cheers for now
It is only when you see mosquito land on your testicles that you find another way to solve problems without violence

Member
My Profile  My Position  Send Message

0
FollowupID: 862706

Follow Up By: Member - MARIC - Wednesday, Dec 30, 2015 at 21:39

Wednesday, Dec 30, 2015 at 21:39
Hi John and Jan, I clicked on the icon in my reply and the worksheet popped up in the tool bar
........ duhhh (I'm learning lol)
It is only when you see mosquito land on your testicles that you find another way to solve problems without violence

Member
My Profile  My Position  Send Message

0
FollowupID: 862710

Follow Up By: 985 - Thursday, Dec 31, 2015 at 11:13

Thursday, Dec 31, 2015 at 11:13
Hi Guys yes thank you for all your replys its a good guide.
Many thanks to you all
D n D
0
FollowupID: 862741

Follow Up By: 985 - Saturday, Jan 02, 2016 at 16:35

Saturday, Jan 02, 2016 at 16:35
Yes have downloaded this spread sheet and its a great guie many thanks
Cheers
D n D
0
FollowupID: 862780

Reply By: Member - Blue M - Thursday, Dec 31, 2015 at 03:30

Thursday, Dec 31, 2015 at 03:30
It is a pity the costs of travel in 1976/77 were not the same today.
My Mum & Dad did a trip around Australia back then, and she kept a pretty in depth diary.
It was hand written and my wife retyped it, the whole 186 pages of it.
The summary on the last page was as follows :-

03-08-1976 to 06-01-1977
A 5 months relaxing holiday, travelling 28,516 km.

Cost of Petrol on trip $515.19
Petrol used 3075 litres
Litres per Klm 9.5
Cost of Caravan Parks 209.35
Oil 36.77
Oil Filters 14.28
Air filter 9.85
Food 487.51
Grog 284.80
Clothes 115.11
Gifts 149.81
Spare parts [most not used] 208.23
Tours 218.82
Films 107.46
Smokes 180.11
Banners 55.21
Other incidentals 53.37
2642.87

(had to laugh at a couple of the expenses)

It was done in a 2 wheel drive Nissan tray back ute with a home made canopy on it.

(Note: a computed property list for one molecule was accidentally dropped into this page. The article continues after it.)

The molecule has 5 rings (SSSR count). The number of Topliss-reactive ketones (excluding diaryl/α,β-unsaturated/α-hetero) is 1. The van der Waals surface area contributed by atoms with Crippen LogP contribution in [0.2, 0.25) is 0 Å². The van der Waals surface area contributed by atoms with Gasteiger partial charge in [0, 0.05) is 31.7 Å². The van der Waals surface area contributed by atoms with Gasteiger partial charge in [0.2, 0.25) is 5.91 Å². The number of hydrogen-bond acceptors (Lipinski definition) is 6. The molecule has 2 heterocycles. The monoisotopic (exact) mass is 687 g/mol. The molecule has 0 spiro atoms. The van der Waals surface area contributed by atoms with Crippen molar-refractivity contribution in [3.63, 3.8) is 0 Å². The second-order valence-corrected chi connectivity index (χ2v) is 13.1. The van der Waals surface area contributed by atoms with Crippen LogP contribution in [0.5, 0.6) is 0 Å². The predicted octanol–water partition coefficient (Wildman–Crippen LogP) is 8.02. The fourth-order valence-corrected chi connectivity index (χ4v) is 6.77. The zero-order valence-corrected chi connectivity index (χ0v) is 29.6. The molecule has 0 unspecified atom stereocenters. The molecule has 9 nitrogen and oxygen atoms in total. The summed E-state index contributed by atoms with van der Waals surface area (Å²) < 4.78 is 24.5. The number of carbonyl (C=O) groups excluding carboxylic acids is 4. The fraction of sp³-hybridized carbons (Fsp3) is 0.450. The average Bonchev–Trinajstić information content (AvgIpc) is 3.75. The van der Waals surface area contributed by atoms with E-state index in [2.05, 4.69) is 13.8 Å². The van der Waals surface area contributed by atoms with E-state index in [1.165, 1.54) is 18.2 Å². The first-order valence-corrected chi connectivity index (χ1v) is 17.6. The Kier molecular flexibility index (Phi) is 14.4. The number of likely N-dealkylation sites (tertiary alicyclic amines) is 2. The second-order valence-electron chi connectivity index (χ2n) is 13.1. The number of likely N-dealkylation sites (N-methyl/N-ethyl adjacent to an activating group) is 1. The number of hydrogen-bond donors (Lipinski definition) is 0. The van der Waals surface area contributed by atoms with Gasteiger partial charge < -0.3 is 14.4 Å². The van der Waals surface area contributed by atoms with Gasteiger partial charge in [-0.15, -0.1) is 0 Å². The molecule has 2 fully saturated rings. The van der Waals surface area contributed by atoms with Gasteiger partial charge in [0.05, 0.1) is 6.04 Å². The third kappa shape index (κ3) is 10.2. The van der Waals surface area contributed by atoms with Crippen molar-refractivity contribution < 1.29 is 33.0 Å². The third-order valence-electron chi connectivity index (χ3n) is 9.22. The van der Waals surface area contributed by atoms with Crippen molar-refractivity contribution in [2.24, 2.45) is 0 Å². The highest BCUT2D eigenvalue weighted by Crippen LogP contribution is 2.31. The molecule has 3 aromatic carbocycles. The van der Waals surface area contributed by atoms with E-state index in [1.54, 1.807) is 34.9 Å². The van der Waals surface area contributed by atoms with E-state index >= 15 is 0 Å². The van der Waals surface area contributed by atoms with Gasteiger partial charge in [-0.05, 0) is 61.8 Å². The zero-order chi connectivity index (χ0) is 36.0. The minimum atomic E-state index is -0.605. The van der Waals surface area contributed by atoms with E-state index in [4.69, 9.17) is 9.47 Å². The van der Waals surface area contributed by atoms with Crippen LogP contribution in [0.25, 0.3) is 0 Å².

The luxuries we have today were non excitant back then.
Fridge was a tin esky, stove was run on Metho.
Long range tank was a 44 gallon drum secured in the back.

Cheers
AnswerID: 594341

Follow Up By: 985 - Thursday, Dec 31, 2015 at 11:19

Thursday, Dec 31, 2015 at 11:19
Yes indeed it was way cheaper then and probabbly they had lesser expectations than we do today.
I had a laugh over that too, now it solar panels and coffee machines.
Thank you for your wonderful memories and input.
We are thinking for a 200 and a moderate van less than 3000 fully loaded around $65 -$70k
this will hpefully allow us a few trips as we tour and maybe even a night in a motel with an extended shower!
Many thanks
D n D
0
FollowupID: 862743

Reply By: disco driver - Thursday, Dec 31, 2015 at 16:11

Thursday, Dec 31, 2015 at 16:11
Hi Guys,
Enjoy the planning. It can be fun.............or it can be real hard work..............or a bit of both.

Here's a couple of things to think about.

1.Caravan: If you want a really good offroad caravan check out Elron, made in WA to your design or available in stock designs. Great reputation for solid reliable units. Sometimes available 2nd hand in your price range.

2. Most vans in the lower end of the price range that are called "Off Road" are just modified on road units fitted with heavier springs and bigger wheel/tyre setups. In reality they are just "Dirt Road" vans and not particularly good at that either.

3. Buy the smallest possible van that enables you both to live comfortably for the whole period of the trip. Anything bigger will add weight, expense and increased fuel consumption. There's no real need to have an entire house on wheels.

Disco.
AnswerID: 594372

Follow Up By: 985 - Saturday, Jan 02, 2016 at 16:33

Saturday, Jan 02, 2016 at 16:33
Hiya Disco
I loked on the net for Elron and could not find anything by that name.. Elross?
Warmest regards
HNY
D n D
0
FollowupID: 862778

Follow Up By: disco driver - Saturday, Jan 02, 2016 at 16:39

Saturday, Jan 02, 2016 at 16:39
Yes, That's what I should have typed, but my brain was not totally in gear
Sorry.

Disco.
0
FollowupID: 862782

Follow Up By: 985 - Saturday, Jan 02, 2016 at 17:19

Saturday, Jan 02, 2016 at 17:19
Cool Thanks
Cheers
D n D
0
FollowupID: 862783

Sponsored Links

Popular Products (13)